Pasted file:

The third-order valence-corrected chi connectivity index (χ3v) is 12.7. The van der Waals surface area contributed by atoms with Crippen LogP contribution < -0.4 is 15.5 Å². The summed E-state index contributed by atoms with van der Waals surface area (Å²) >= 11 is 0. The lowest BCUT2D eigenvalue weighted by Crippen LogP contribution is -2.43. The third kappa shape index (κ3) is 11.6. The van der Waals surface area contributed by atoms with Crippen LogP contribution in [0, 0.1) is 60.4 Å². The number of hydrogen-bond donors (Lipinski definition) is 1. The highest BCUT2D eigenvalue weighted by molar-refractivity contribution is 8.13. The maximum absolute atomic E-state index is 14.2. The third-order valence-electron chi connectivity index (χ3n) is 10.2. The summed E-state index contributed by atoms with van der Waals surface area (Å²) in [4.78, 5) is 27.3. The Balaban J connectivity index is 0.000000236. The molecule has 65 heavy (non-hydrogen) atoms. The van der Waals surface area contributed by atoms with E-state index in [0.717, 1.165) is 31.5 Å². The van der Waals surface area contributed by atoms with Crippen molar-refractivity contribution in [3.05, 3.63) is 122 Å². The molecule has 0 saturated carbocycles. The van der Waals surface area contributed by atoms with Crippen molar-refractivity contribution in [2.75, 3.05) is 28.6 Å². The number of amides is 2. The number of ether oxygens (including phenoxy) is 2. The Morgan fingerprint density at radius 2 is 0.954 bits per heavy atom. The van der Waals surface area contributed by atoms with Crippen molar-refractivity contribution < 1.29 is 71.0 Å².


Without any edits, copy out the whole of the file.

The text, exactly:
The third-order valence-corrected chi connectivity index (χ3v) is 12.7. The van der Waals surface area contributed by atoms with Crippen LogP contribution < -0.4 is 15.5 Å². The summed E-state index contributed by atoms with van der Waals surface area (Å²) >= 11 is 0. The lowest BCUT2D eigenvalue weighted by Crippen LogP contribution is -2.43. The third kappa shape index (κ3) is 11.6. The van der Waals surface area contributed by atoms with Crippen LogP contribution in [0, 0.1) is 60.4 Å². The number of hydrogen-bond donors (Lipinski definition) is 1. The highest BCUT2D eigenvalue weighted by molar-refractivity contribution is 8.13. The maximum absolute atomic E-state index is 14.2. The third-order valence-electron chi connectivity index (χ3n) is 10.2. The summed E-state index contributed by atoms with van der Waals surface area (Å²) in [4.78, 5) is 27.3. The Balaban J connectivity index is 0.000000236. The molecule has 65 heavy (non-hydrogen) atoms. The van der Waals surface area contributed by atoms with E-state index in [0.717, 1.165) is 31.5 Å². The van der Waals surface area contributed by atoms with Crippen molar-refractivity contribution in [3.05, 3.63) is 122 Å². The molecule has 0 saturated carbocycles. The van der Waals surface area contributed by atoms with Crippen molar-refractivity contribution in [2.75, 3.05) is 28.6 Å². The number of amides is 2. The number of ether oxygens (including phenoxy) is 2. The Morgan fingerprint density at radius 2 is 0.954 bits per heavy atom. The van der Waals surface area contributed by atoms with Crippen molar-refractivity contribution < 1.29 is 71.0 Å².